COVID-19: How and Why the Virus Spreads Quickly
This is another in our series of coronavirus episodes of Scientific American's Science Talk, posted on March 23, 2020. I'm Steve Mirsky.
In this two-part episode, our contributing editor W. Wayt Gibbs in Washington State—a state hit early and hard by COVID-19—reports on scientists' fast-evolving understanding of this new coronavirus and the probable trajectory of this pandemic.
在这个分为两部分的节目中，我们的特约编辑W. Wayt Gibbs在华盛顿州——新冠肺炎早期重创的州——报道了为何新冠肺炎扩散如此之快以及后续可能发展的轨迹。
Today, in part one, he focuses on why the new coronavirus is spreading so quickly and is so difficult to control.
Check back in tomorrow for part two, when Gibbs looks at computer models that are predicting how long we'll need to shut down large parts of society to prevent hospitals from being overwhelmed. He also looks at how emerging tests for immunity to the virus could pose thorny ethical issues in the months to come.
Wayt recorded this episode on March 22. The first voice you hear: Governor Jay Inslee of Washington.
JI: "It is not rhetorical or hyperbolic when I say that everyone needs to change their behavior, change the way that we live—temporarily—if we are going to prevent significant loss of life for the people we love in the state of Washington. And when I say everyone, I mean, frankly, everyone. Because we all are potential transmitters of this virus, and we all, to some varying degree, are potential victims of this virus."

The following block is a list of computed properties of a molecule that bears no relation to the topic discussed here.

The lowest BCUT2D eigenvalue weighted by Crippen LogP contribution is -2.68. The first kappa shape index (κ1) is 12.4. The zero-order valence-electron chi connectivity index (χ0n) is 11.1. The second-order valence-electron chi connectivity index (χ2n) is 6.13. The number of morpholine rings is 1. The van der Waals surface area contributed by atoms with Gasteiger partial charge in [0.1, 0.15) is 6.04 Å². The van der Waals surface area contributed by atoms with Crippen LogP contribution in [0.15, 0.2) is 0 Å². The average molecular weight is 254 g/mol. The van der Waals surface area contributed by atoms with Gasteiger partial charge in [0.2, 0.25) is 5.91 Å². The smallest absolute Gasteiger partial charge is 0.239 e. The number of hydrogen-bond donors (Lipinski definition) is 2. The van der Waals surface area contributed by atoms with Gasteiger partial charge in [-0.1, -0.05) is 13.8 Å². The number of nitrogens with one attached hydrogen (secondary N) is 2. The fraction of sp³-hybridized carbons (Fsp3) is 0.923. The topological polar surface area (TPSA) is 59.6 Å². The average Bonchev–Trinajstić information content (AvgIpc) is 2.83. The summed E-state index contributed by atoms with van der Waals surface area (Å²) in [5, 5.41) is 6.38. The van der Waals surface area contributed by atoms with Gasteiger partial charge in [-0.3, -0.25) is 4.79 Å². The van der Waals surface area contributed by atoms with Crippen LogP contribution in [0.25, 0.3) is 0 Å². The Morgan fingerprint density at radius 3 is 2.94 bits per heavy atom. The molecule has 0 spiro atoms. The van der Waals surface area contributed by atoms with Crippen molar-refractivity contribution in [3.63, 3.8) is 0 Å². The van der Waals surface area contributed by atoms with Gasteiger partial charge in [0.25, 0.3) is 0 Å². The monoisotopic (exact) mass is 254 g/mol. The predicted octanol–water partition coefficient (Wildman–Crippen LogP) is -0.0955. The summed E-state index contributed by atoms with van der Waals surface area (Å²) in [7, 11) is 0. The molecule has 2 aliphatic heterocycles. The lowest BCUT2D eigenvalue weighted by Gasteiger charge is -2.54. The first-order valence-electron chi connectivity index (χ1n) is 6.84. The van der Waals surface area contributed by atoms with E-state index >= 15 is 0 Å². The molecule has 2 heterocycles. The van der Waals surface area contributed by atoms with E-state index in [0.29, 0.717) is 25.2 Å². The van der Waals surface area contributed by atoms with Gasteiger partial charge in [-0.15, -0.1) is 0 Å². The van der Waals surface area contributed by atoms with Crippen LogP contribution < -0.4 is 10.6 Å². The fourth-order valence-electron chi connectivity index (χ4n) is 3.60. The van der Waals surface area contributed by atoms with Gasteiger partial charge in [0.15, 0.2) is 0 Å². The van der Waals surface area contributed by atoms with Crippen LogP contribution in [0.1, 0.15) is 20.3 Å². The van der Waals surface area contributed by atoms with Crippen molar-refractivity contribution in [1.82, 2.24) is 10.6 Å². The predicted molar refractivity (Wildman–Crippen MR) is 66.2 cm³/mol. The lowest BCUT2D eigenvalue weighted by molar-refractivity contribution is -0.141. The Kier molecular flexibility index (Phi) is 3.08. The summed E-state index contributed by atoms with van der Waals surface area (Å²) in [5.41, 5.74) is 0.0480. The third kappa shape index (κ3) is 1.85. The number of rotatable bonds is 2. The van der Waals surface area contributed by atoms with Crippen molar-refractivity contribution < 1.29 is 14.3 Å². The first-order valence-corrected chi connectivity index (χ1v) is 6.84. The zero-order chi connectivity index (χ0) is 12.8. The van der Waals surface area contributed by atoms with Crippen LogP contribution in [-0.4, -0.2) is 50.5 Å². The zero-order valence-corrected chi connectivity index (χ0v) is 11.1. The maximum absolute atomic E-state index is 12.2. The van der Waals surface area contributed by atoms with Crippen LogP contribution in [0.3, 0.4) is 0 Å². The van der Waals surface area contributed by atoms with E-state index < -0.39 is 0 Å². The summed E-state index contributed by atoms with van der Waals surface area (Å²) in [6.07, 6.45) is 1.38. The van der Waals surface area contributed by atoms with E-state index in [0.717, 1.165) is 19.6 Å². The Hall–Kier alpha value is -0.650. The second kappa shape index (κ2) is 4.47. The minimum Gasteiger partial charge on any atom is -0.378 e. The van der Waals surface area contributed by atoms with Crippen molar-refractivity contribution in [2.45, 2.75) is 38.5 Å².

WWG: That was Governor Jay Inslee, pleading with people in my state on March 20 to stay home and stay away from each other. All around the U.S.—and around the world—governors and mayors and prime ministers are urging, begging—in many places even ordering—their citizens to shelter in place.
But it's not easy to resist our hardwired desires to spend time with our friends, to visit our parents and grandparents, to go to work.
So here in Washington, like in lots of other places, compliance has been—kind of spotty. Traffic on some of the major highways here—a good proxy for human intermingling—is down only about 20 percent or so from normal.
But as scientists learn more about the SARS-CoV-2 virus and the COVID-19 pandemic, it's becoming apparent that we're facing a much more serious situation than most of us thought even a couple weeks ago.
Let me give you one example from here in Washington. On March 10, despite stern official warnings not to gather in groups, 56 people met for an event in Skagit County. All of them were apparently healthy at the time. But 10 days later, 43 of those 56 people have either been confirmed to have COVID-19 or are showing symptoms of the disease. Experts suspect that one or more people in the group was a so-called "supershedder," someone who has yet to show symptoms but is transmitting lots of infectious virus.
In this two-part episode, we'll look at several new research studies and new tests announced this week that may help answer four crucial questions.
Question 1: Can you catch this disease from someone who isn't in the same room as you?
Question 2: Can you catch it from somebody who isn't sick—and is there a way to test for that?
Question 3: What combination of shutdowns and closures will do the most to minimize the number of people who die from the pandemic? And how long will those tough restrictions need to continue?
And question 4: How will each of us know when we're immune and no longer need to worry about catching COVID-19 or giving it to someone else? And what will we do with that information once we have it?